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Jan Pronk on Development Aid 15Jan 1997


JANUARY 1 -15, 1997




Jan Pronk, Minister for Development Cooperation of the Netherlands, met with

The Earth Times, in The Hague. Excerpts from the interview:

Do you think liberalization and globalization can eliminate poverty and help countries develop?

I am afraid that structurally, globalization together with liberalization does lead to more inequality.

Inherently competition will take place between nations and between firms on the basis of cost reductions. And that means that you have the tendency to be as flexible as possible. Which means capital and technology are the most important factors of production.  And  you put labor and nature as second-rate factors of production, which are much more difficult to handle as compared to capital and technology.  And if that is the  case, then cost reductions always win mean reductions of labor cost and the neglect of nature. And we have had such a period before in the history of economic development, say about 100 years ago, within the nation states.

In terms of a policy of economic and technological progress, forgetting people, trying to decrease the labor costs. But at that time we noticed that it was not sustainable   economically and socially, because we need people as consumers. Now we don’t need people as consumers within our nation because outside our nation there are many. And they are not far away. You can reach them easily. Distance is not a problem any more. Time is not a problem. We can overcome all of these. Which means there is no social limitation to a policy which tries to maximize economic growth only on the basis of utilization of capital and technology. Which means that it’s much easier than 100 years ago to exclude countries or classes.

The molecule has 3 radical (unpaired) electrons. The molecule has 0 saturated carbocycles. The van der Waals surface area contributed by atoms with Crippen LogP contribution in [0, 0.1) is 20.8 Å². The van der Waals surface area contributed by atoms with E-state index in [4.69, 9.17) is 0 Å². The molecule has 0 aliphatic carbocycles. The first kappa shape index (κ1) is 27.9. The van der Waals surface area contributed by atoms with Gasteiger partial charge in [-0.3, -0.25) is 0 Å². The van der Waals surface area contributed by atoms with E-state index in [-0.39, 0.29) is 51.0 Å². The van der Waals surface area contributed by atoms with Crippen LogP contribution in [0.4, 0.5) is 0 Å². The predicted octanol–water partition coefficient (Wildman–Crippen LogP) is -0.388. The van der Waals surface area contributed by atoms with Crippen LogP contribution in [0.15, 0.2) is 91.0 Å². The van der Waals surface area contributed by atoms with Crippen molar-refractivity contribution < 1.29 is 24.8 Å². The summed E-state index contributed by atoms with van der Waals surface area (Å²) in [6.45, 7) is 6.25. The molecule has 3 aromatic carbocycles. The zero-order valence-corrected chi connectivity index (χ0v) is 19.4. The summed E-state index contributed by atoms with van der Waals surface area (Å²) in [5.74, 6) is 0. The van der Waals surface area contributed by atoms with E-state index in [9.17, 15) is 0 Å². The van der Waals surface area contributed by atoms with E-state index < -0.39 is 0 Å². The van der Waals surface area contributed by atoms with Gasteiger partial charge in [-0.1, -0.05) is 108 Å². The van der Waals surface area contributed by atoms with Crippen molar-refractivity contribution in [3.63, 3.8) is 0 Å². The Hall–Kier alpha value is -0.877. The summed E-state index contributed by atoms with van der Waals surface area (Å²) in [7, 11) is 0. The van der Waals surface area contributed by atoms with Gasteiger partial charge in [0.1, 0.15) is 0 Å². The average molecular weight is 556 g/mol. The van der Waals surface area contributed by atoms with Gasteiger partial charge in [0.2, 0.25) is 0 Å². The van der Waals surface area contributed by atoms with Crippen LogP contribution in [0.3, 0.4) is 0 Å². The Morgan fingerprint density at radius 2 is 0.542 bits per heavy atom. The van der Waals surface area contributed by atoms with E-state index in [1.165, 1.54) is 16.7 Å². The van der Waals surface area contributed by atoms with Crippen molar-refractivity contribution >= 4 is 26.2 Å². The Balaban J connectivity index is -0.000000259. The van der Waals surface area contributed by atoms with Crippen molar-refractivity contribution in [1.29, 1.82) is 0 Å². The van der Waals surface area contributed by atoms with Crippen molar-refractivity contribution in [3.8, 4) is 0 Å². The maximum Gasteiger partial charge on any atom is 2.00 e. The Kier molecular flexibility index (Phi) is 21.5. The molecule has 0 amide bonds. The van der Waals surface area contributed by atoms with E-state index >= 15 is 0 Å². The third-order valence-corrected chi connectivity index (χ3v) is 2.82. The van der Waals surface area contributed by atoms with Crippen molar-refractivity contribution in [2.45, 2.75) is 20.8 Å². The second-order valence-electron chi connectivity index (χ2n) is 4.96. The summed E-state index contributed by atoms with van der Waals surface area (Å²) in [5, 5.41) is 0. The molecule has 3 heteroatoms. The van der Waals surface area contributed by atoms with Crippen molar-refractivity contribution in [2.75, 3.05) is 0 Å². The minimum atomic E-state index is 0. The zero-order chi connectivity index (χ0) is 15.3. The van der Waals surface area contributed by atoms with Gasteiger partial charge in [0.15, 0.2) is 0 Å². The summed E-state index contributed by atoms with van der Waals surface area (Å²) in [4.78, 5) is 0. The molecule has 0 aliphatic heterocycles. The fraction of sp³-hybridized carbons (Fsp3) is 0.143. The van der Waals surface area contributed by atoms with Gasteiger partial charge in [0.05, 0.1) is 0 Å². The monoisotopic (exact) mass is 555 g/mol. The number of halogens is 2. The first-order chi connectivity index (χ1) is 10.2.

How do you justify development aid to your people, whereas countries that have received the aid go up in smoke or have dictatorship and conflicts?

 That means that you have to redirect assistance to very specific programs which are contributions to avoid escalation of violence.  So you don’t give assistance to a country; you give assistance to a process.  Or we only give humanitarian assistance in the situation of the conflict, which is to a certain extent the case in Afghanistan, Liberia, Somalia and Sudan and other countries. Which means that you just pick up the pieces.

And then there is a third way. And that is to interfere politically, without humanitarian assistance, to benefit human individuals. It’s the liberation of individual people, not only the liberation of nations—humanitarian defence with political means, with diplomatic means, where the international community is engaged to lay the basis again for stable, sustainable, economic, social and political development.  Which then also may mean that you give development assistance, not humanitarian assistance only in order to pick up the pieces.

Try to heal societies by building national movements. By creating possibilities for people not to be recruited as soldiers by the war lords, by creating alternatives for them in order to enable them to continue to feed their own families. It is assistance towards a process towards development, endogenous. And it is easy in my view to explain that to our own tax payers. When I’m doing so, I always say that I am aware of the fact that it is risky. Because you are making mistakes.

But I always add to this that if you want to play it safe, you take a greater risk. Because if you  want to play it safe you stay out until they have solved their own problem. Which is not only their own problem any more. And they can’t solve it because it is a war, because it definitely will create a greater conflict.

So is there a way the donors can ensure that recipient countries pursue a sensible policy andpractice good governance?